National Human Trafficking Prevention Month
Every January, the Nation commemorates National Human Trafficking Prevention Month. President Biden asks that, “we reaffirm our commitment to protect and empower survivors of all forms of human trafficking, to prosecute traffickers, and to bring an end to human trafficking in the United States and around the world.”
During National Human Trafficking Prevention Month, OVC highlights the following resources.
OVC Launches Materials to Support Child Victims and Witnesses of Human Trafficking
OVC just released graphic novels and associated guides geared for young victims and witnesses involved in human trafficking cases, and the practitioners and caregivers supporting them.
Designed for youth, aged 12−18, the materials feature young characters who are involved in the justice system as a witness or victim of human trafficking, and a companion piece about a victim’s or witness’ rights and the roles of the people they might meet.
Guides for Practitioners and Parents and Caregivers provide information on how to use the materials, and tips for supporting youth who have experienced human trafficking as they navigate the justice system.
These materials are part of OVC’s Child Victims and Witnesses Support Materials product that launched in 2021.
Blog Highlights How Youth Voices are Informing OVC’s Anti-Trafficking Efforts
In a recent blog post, OVC Director Kristina Rose states, “By centering youth voices in OVC’s grant programs and ensuring equitable, inclusive, culturally responsive, and developmentally appropriate services are available to minor victims of human trafficking, we can help them access justice.”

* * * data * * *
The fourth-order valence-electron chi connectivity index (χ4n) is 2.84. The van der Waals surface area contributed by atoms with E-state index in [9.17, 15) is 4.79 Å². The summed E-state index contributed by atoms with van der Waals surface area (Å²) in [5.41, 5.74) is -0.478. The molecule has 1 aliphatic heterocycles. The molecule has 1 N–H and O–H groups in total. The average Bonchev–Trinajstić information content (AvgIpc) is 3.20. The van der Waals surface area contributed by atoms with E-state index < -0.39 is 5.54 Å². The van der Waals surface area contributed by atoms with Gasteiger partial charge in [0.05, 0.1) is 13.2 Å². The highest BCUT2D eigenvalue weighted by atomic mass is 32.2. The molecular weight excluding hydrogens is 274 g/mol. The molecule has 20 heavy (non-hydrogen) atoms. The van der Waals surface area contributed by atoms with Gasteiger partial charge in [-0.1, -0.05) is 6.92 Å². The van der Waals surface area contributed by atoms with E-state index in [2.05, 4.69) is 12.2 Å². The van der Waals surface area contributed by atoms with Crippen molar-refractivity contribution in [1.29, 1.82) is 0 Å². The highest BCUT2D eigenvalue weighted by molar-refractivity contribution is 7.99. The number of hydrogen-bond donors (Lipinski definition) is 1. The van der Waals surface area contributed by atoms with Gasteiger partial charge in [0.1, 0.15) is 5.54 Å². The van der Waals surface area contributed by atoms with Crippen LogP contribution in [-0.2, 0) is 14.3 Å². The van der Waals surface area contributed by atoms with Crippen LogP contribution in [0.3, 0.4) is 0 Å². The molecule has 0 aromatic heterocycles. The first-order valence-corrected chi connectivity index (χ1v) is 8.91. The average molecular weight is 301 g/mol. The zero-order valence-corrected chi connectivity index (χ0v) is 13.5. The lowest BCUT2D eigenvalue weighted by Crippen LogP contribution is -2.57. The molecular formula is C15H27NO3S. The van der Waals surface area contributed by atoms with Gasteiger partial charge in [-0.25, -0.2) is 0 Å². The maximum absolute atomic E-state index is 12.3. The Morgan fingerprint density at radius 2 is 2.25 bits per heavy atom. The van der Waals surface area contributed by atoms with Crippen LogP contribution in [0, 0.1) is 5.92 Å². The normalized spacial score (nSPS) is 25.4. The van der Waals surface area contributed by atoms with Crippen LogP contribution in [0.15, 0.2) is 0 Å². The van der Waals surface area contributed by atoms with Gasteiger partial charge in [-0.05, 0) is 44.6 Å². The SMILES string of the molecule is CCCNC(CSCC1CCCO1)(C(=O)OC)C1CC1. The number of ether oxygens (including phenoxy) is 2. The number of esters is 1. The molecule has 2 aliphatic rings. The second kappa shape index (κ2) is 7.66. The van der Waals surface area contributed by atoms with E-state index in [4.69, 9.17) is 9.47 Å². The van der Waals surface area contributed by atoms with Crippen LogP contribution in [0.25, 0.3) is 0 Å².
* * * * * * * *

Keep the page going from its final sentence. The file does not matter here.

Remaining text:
Read the blog from Director Rose to learn how OVC is listening to and learning from youth with lived experience to inform our anti-trafficking efforts.
2021 National Action Plan to Combat Human Trafficking
The White House recently released the 2021 National Action Plan to Combat Human Trafficking. The Plan calls upon the U.S. Department of Justice, including OVC, and its Executive Branch partners, to implement a number of priority actions to enhance efforts to combat human trafficking in the United States.
Using Trauma-Informed Images and Language in Anti-Trafficking Public Awareness Material
Human trafficking is a complex crime that takes many forms. Be cautious that your public awareness campaign materials do not reinforce misconceptions about human trafficking or use sensationalized language or imagery.
Effective public awareness campaigns should use images that are victim-centered and promote an accurate understanding of human trafficking. Campaigns that resonate with your target audience, informed by survivors, can result in effective victim identification and can help connect survivors with trauma-informed services.
The OVC-funded, survivor-informed Human Trafficking Outreach Toolkit offers a self-directed model to promote critical thinking when creating outreach campaigns.
For other ways to enhance your messaging—
- read a guide for anti-trafficking public awareness materials from the President’s Interagency Task Force to Monitor and Combat Trafficking in Persons, and
- watch a recorded OVC Training and Technical Assistance webinar on Representation Matters: Using Trauma-Informed Language and Imagery in Victim Services.
Register for January Anti-Trafficking Trainings
Build your capacity to serve victims of human trafficking by attending the following OVC and OVC-sponsored trainings this month:
- Creating Safe Spaces for Transgender Survivors Expert Q&A: January 26, 2022
- Beyond The Record: Addressing Legal & Employment Barriers for Justice-Involved Survivors: January 27, 2022
- Talking Circle: Safeguarding our Children from Human Trafficking: Using culture as a protective and healing influence among Native youth: January 27, 2022